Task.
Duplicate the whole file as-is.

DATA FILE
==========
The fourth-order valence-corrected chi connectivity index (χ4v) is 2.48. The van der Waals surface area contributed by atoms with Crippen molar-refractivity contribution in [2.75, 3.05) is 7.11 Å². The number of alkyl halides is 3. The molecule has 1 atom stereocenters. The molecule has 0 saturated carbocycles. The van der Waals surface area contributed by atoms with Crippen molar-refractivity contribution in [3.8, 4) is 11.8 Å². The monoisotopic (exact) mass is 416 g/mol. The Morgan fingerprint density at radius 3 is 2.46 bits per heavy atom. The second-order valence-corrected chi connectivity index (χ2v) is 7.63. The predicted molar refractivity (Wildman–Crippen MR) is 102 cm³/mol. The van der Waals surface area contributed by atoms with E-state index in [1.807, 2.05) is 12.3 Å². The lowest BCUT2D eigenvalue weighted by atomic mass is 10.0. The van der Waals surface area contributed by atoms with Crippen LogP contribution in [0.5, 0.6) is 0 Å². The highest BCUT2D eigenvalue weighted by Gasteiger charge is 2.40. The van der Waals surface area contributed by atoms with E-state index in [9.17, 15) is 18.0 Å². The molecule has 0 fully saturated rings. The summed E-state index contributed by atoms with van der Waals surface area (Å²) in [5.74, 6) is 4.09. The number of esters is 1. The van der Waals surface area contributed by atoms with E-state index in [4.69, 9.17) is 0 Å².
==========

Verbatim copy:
The fourth-order valence-corrected chi connectivity index (χ4v) is 2.48. The van der Waals surface area contributed by atoms with Crippen molar-refractivity contribution in [2.75, 3.05) is 7.11 Å². The number of alkyl halides is 3. The molecule has 1 atom stereocenters. The molecule has 0 saturated carbocycles. The van der Waals surface area contributed by atoms with Crippen molar-refractivity contribution in [3.8, 4) is 11.8 Å². The monoisotopic (exact) mass is 416 g/mol. The Morgan fingerprint density at radius 3 is 2.46 bits per heavy atom. The second-order valence-corrected chi connectivity index (χ2v) is 7.63. The predicted molar refractivity (Wildman–Crippen MR) is 102 cm³/mol. The van der Waals surface area contributed by atoms with E-state index in [1.807, 2.05) is 12.3 Å². The lowest BCUT2D eigenvalue weighted by atomic mass is 10.0. The van der Waals surface area contributed by atoms with Crippen LogP contribution in [0.5, 0.6) is 0 Å². The highest BCUT2D eigenvalue weighted by Gasteiger charge is 2.40. The van der Waals surface area contributed by atoms with E-state index in [9.17, 15) is 18.0 Å². The molecule has 0 fully saturated rings. The summed E-state index contributed by atoms with van der Waals surface area (Å²) in [5.74, 6) is 4.09. The number of esters is 1. The van der Waals surface area contributed by atoms with E-state index in [4.69, 9.17) is 0 Å².